South Korea’s won is poised for a sixth weekly advance, the longest winning streak since October 2010, on optimism policy makers in the world’s biggest economies will address a global slump. Government bonds rose.
The People’s Bank of China announced its second interest- rate cut in month late yesterday, supporting demand in South Korea’s biggest export market. The European Central Bank also lowered borrowing costs and the Bank of England expanded a bond purchase program. Overseas investors bought $182 million more Korean stocks than they sold in the last four days after government data showed Korean exports rose in June for the first time in four months.
The won climbed 0.6 percent this week to 1,138.40 per dollar at 9:01 a.m. in Seoul, according to data compiled by Bloomberg. It fell 0.3 percent today. The won’s one-month implied volatility, a measure of exchange-rate swings used to price options, declined 28 basis points this week to 7.40 percent.
“Foreign money keeps flowing into Korean stocks and this, coupled with demand from exporters, pushed the won higher this week,” said Lee Jung Hyun, a currency dealer at state-run Industrial Bank of Korea (024110) in Seoul. “The market’s reaction to China’s rate cut is muted with traders largely keeping a nervous eye on what’s going on in Europe.”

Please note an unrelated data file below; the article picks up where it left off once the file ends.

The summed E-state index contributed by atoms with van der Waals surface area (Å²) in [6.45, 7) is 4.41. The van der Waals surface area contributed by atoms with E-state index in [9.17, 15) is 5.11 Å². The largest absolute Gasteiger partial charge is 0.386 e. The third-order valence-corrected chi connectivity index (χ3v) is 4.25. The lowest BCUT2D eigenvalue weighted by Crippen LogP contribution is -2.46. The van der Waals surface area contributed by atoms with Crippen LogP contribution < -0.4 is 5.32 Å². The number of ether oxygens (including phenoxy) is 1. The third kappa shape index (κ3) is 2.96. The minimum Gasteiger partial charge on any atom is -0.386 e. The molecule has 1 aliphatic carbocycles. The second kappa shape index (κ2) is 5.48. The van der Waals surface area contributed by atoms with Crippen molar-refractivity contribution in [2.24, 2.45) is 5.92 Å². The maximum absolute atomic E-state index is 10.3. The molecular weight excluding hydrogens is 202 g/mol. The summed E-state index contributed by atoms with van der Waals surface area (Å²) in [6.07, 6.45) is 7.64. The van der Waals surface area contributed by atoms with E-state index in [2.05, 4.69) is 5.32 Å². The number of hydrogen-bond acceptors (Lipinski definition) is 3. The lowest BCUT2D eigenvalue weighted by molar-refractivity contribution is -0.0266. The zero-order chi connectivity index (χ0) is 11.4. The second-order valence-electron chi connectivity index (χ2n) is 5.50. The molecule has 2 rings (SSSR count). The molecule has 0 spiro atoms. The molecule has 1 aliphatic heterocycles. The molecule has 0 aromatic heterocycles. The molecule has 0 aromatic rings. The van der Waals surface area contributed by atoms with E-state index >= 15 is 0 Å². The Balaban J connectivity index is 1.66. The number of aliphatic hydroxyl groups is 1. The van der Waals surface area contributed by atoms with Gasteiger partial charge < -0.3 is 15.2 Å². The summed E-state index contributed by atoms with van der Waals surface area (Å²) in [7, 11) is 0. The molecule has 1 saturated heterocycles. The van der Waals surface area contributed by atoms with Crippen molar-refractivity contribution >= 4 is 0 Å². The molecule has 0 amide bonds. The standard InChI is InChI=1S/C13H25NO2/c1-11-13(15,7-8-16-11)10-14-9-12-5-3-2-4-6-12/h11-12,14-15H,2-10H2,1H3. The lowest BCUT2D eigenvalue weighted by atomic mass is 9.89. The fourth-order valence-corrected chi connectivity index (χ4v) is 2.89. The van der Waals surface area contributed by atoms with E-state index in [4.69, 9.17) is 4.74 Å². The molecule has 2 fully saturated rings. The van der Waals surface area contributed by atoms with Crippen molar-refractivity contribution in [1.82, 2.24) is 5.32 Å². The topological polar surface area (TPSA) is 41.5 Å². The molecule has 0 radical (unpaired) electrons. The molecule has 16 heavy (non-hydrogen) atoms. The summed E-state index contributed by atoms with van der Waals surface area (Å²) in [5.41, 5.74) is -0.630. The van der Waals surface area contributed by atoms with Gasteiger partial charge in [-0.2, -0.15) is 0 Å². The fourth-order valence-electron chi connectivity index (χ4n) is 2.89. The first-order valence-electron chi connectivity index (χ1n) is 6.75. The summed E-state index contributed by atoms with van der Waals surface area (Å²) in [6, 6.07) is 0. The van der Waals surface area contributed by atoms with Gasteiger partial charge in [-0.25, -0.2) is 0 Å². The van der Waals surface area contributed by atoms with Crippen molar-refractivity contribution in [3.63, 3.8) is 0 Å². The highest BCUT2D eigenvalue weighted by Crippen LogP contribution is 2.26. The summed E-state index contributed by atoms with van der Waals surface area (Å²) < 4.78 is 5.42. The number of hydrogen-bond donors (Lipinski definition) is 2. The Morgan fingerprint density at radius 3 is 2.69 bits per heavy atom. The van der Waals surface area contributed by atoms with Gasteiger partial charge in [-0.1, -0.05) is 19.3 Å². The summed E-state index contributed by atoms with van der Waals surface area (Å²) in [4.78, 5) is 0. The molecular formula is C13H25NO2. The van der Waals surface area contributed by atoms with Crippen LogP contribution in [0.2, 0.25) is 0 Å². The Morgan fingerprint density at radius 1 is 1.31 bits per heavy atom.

Samsung Electronics Co., South Korea’s biggest exporter, posted a record quarterly profit today that beat analyst estimates as surging sales of Galaxy smartphones helped it challenge Apple Inc.’s iPhone. Operating profit totaled 6.7 trillion won ($5.9 billion) in the second quarter, a 79 percent jump from a year ago, the company said.
The yield on the government’s 3.5 percent bonds due March 2017 fell six basis points, or 0.06 percentage point, this week to 3.36 percent, Korea Exchange Inc. prices show. It declined one basis point today. Three-year debt futures rose 0.17 to 104.85.
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